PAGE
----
Steel imports into the U.S. increased by nearly 20 percent in the first nine months of the year, giving imports an estimated 28 percent share of the U.S. steel market—much to the ire of domestic steelmakers.
Citing preliminary Census Bureau data, the American Iron and Steel Institute on Wednesday reported that steel imports year to date totaled 29,663,000 net tons, up 19.6 percent from the same period in 2016. Finished steel imports comprised 22,890,000 of that total, an increase of 15.7 percent. The difference between the two figures is semi-finished steel or ingots, billets and slabs purchased by U.S. mills.
For the month of September, the U.S. imported 3,051,000 net tons of steel, down 10.3 percent from August, including 2,438,000 net tons of finished steel, down 1.4 percent.
By product category, oil country goods saw by far the biggest increase in imports, up 255 percent for the year. Other products experiencing double-digit gains include: line pipe, up 60 percent; standard pipe, up 45 percent; mechanical tubing, up 32 percent; cold rolled, up 28 percent; sheets and strip all other metallic coatings, up 26 percent; sheets and strip hot-dipped galvanized, up 22 percent; and hot rolled bars, up 19 percent.
For the month of September, compared with August, rebar saw the biggest jump with imports up 85 percent. Imports of line pipe increased by 35 percent, tin plate by 31 percent, oil country goods by 23 percent and plates in coils by 11 percent during the month.
From where is all this imported steel coming? For the first nine months of 2017, South Korea lead all offshore suppliers with 2,949,000 net tons of finished steel, down 2 percent vs. the same period in 2016. Turkey was second with 1,944,000 tons, an increase of 5 percent on the year. Japan followed with 1,234,000 tons, down 14 percent. Imports from Taiwan increased by 36 percent to 1,026,000 tons, while shipments from Germany grew by 6 percent to 1,001,000 tons.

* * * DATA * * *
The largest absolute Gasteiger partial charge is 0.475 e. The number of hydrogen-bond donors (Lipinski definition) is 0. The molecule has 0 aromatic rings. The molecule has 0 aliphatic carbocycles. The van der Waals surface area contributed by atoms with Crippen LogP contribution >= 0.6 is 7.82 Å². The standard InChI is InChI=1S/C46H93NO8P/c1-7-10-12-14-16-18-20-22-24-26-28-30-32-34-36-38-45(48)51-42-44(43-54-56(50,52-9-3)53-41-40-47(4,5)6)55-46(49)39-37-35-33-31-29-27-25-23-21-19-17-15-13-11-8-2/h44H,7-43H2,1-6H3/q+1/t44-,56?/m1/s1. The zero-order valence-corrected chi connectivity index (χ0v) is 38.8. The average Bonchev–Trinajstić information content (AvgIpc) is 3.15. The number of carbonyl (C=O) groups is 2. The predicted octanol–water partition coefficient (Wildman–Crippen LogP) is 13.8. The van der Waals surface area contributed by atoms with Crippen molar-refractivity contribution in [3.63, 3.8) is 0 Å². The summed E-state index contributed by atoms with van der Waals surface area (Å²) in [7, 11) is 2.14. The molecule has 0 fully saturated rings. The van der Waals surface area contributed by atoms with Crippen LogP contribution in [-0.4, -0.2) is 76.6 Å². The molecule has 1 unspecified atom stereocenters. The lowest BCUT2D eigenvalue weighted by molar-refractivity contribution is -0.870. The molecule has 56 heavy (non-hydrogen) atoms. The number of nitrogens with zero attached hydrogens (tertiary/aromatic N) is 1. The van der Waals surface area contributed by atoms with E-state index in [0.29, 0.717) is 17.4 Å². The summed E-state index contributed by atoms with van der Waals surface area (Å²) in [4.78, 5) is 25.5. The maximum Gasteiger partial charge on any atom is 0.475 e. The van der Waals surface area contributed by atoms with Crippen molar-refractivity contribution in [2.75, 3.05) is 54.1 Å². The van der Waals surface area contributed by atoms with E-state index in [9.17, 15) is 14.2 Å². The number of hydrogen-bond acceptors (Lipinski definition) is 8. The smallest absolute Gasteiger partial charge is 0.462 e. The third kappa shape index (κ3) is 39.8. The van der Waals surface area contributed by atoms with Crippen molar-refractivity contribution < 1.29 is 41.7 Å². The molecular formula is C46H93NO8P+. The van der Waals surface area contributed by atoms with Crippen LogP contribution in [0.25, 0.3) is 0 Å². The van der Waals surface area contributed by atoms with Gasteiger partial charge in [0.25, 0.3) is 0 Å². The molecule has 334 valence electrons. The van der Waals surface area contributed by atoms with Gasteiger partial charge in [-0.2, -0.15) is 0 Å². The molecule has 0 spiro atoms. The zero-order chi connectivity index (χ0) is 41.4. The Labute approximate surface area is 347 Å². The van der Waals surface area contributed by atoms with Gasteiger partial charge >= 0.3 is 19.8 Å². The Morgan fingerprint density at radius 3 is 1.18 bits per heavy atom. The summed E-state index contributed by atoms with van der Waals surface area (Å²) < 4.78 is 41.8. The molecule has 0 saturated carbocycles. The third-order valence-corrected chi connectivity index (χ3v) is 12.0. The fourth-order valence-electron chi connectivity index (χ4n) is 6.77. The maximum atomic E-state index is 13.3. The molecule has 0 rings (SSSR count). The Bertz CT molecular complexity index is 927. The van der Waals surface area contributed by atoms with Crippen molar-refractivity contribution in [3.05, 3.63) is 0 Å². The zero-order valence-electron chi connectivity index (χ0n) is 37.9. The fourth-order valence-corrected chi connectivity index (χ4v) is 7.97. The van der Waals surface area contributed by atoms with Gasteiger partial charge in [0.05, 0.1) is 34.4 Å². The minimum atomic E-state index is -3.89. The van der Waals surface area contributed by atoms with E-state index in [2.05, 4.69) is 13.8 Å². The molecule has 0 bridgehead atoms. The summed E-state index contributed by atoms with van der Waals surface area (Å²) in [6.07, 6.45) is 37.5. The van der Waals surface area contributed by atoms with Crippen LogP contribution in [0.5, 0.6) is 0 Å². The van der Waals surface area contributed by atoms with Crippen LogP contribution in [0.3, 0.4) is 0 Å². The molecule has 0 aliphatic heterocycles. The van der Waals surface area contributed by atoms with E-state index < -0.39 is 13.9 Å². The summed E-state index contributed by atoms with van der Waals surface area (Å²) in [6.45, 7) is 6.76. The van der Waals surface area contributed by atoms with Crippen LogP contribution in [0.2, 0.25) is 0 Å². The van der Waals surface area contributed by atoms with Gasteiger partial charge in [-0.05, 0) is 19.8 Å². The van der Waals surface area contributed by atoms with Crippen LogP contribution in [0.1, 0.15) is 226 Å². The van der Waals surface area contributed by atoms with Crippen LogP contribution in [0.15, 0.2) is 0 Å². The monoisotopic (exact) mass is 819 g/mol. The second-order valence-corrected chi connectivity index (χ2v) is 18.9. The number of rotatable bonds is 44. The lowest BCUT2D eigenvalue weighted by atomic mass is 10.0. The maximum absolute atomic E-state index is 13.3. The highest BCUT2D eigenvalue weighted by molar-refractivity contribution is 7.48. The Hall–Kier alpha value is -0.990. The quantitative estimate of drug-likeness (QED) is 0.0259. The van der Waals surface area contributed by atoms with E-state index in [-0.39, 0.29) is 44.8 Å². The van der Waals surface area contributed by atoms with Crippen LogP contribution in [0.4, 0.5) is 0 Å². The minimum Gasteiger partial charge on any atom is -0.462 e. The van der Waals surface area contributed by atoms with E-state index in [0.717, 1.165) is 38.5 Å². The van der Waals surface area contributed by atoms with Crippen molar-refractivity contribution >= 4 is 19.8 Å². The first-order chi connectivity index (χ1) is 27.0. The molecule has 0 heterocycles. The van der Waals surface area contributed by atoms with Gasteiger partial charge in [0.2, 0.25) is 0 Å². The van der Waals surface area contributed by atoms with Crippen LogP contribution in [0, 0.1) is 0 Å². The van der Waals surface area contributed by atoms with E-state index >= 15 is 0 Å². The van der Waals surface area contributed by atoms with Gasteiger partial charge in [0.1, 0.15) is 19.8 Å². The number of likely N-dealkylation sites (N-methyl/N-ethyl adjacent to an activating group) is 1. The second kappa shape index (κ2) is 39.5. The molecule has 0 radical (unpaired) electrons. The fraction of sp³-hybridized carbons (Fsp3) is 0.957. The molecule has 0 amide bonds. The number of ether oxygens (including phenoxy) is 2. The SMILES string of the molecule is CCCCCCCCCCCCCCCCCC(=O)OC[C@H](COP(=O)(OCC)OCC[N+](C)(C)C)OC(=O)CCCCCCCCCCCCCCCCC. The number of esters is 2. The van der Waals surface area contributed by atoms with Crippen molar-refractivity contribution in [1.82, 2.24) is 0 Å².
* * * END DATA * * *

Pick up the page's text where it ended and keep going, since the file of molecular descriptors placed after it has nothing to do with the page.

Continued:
In September, finished steel imports from South Korea dipped by 11 percent from August, but the Asian nation remained the largest offshore supplier at 321,000 net tons, more than twice any other country.
President Trump is the target of blame from many in the domestic industry who maintain that his failure to act on Section 232 trade action as promised in June has actually caused imports to surge ahead of possible new tariffs or quotas. While that may be true in one product category more than another, it does not appear to be the case overall. Looking at the latest Census data as a three-month rolling average, imports in the July-September time period were actually 3.7 percent below the total in April-June, AISI reports.
The administration has made no indication of when, or if, it will take steps to curb steel imports in the name of national security. The issue could remain on hold as late as mid-January, which is the deadline for the Commerce Department to deliver the results of its Section 232 investigation to the president.
Tim TriplettRead more from Tim Triplett
Latest in Steel Products Prices North America
SMU Price Ranges: Sheet Slips Again on Strike, But Is a Bottom in Sight?
Sheet prices slipped again this week on news of the United Auto Workers (UAW) strike and continued caution among some consumers.
HRC vs. Galv Price Spread Widened This Summer
The spread between hot-rolled coil (HRC) and galvanized sheet base prices widened throughout the summer as hot rolled prices declined faster than those of galvanized.
SMU Price Ranges: Sheet Slips Again on UAW Strike Fears
Sheet prices fell across the board ahead of what many market participants predict will be a strike by the United Auto Workers (UAW) later this week.
Nucor Lowers Plate Prices by $40/t
Nucor Corp. will lower plate prices by $40 per ton ($2 per cwt) with the opening of its October order book.
SMU Price Ranges: Sheet Prices Move Lower, No Bottom Yet
Sheet prices have fallen this week, after a small pause last week when prices saw mixed results. Tags have now been largely trending lower since July.